Safety Systems on Chip – for the Industry of Tomorrow

At the Audi factory in Neckarsulm, Southern Germany, autonomous vehicles dart around the shop floor. They take care of transporting materials all by themselves and support employees wherever they can. This is only possible thanks to chip-based systems that ensure maximum safety. Where established safety controllers were previously too large, the miniature technology finds its place – in sensors, actuators, and medical devices, for example.

When James Hausman was hit in the head by a sliding glass door aboard a cruise ship, he sued Holland America Line for his injuries. The American businessman was originally awarded $21.5 million in his lawsuit against the cruise line. A safety controller in the automatic door could have prevented the accident by checking that the in-built sensors were functioning correctly. However, safety controllers are all too often left out of simpler applications. First of all, they are relatively large and cannot be easily integrated into every application. Secondly, the required certification is costly and time consuming. They are also only compulsory if the potential hazard is high enough.

However, as Industry 4.0 continues to become more prevalent, there will be an increasing number of smart, digital, and connected applications that will make maximum safety essential.

Safe Microelectronics Saves Costs and Time

Product development departments in industrial companies are facing new challenges. They are developing increasingly complex products that need to be launched quickly and require verification that they meet the highest safety standards. And space is often extremely limited. Conventional safety controllers, such as those found in industrial plants, are simply too large to be used in surgical robots or industrial drives. Or automatic doors.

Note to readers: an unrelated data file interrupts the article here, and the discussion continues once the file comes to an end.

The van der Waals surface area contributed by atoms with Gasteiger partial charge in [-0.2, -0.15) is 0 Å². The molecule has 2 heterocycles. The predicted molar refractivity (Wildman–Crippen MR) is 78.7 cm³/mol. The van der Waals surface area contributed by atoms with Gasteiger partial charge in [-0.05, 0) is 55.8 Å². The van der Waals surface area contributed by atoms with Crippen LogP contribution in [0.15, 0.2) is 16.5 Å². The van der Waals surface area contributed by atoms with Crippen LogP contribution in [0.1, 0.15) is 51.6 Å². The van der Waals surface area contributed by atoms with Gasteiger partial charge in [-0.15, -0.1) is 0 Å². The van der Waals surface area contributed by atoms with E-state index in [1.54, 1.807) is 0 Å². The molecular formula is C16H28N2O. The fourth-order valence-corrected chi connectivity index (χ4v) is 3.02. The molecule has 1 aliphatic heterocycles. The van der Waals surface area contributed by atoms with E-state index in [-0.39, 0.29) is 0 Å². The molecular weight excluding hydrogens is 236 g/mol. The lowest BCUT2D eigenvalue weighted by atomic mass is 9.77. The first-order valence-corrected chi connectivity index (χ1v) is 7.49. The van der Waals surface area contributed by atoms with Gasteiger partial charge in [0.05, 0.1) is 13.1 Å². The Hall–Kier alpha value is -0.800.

This is why embedded systems are growing in popularity. These chip-based systems are no larger than a postage stamp, meet all safety technology requirements, and are built into the device that needs to be protected. They are pre-certified, which significantly reduces time to market. What’s more, they can perform a large number of safety functions and even achieve SIL 3. In high-risk sectors such as the oil and gas industry, SIL 3 is already mandatory, but it is likely to be required in numerous other fields of application in the future. A safety system on chip (SoC) is almost 100 times smaller than conventional safety technology, but can be manufactured in a similarly standardized way. This means safety SoCs can be integrated easily and cost efficiently.

Download Fact Sheet:

Cost-Efficient Development of Safety Electronics

A safety system on chip enables very cost-efficient development of customized safety applications. Download this fact sheet to find out how.

One example where a chip-based safety can be used is on a modern factory shop floor – where humans and robots work side by side without any safety barriers. HICore, the safety system on chip from HIMA, is suitable for environments such as this. The technology has already been implemented at Audi’s plant.

“Pre-certified embedded safety helps companies significantly reduce their development time and thus their time to market.”
Dr. Alexander Horch,
Vice President Research, Development & Product Management at HIMA

KARIS PRO Automated Guided Vehicles: Versatile and Cost Efficient

At the Audi Sport factory in Neckarsulm, automated guided vehicles (AGVs) collect parts from the warehouse and bring them to the right workstation at the right time. There, an employee uses them to assemble a prototype for the new Audi R8. These small, mobile AGVs are called KARIS PRO, and they roam freely through the factory and communicate with one another. Employees use WLAN technology to distribute transportation assignments to the KARIS PRO units; Audi has five of these units in its factory. The AGVs make a decision on which of them will take the assignment, depending on which one has the shortest route and enough battery charge. During this process, integrated safety chips constantly monitor the units’ speed of travel in the factory and automatically brakes if it comes too close to humans. The AGVs also detect and avoid obstacles. In addition, the KARIS PRO systems can reconfigure themselves: For example, if a whole palette needs to be transported, four AGVs can combine into one unit. At Audi, the KARIS PRO AGVs with integrated SoC technology have already proven that they are suitable for the job.

Chip-based safety technology could become the technology of the future as standards and regulations become increasingly strict, innovation cycles get shorter, and the pace of technological change accelerates. As systems become smarter and more connected, safety risks increase. Miniaturized safety technology that can be flexibly integrated will therefore become necessary for many areas of daily life. And that also applies to seemingly simple things like the automatic doors on a cruise liner.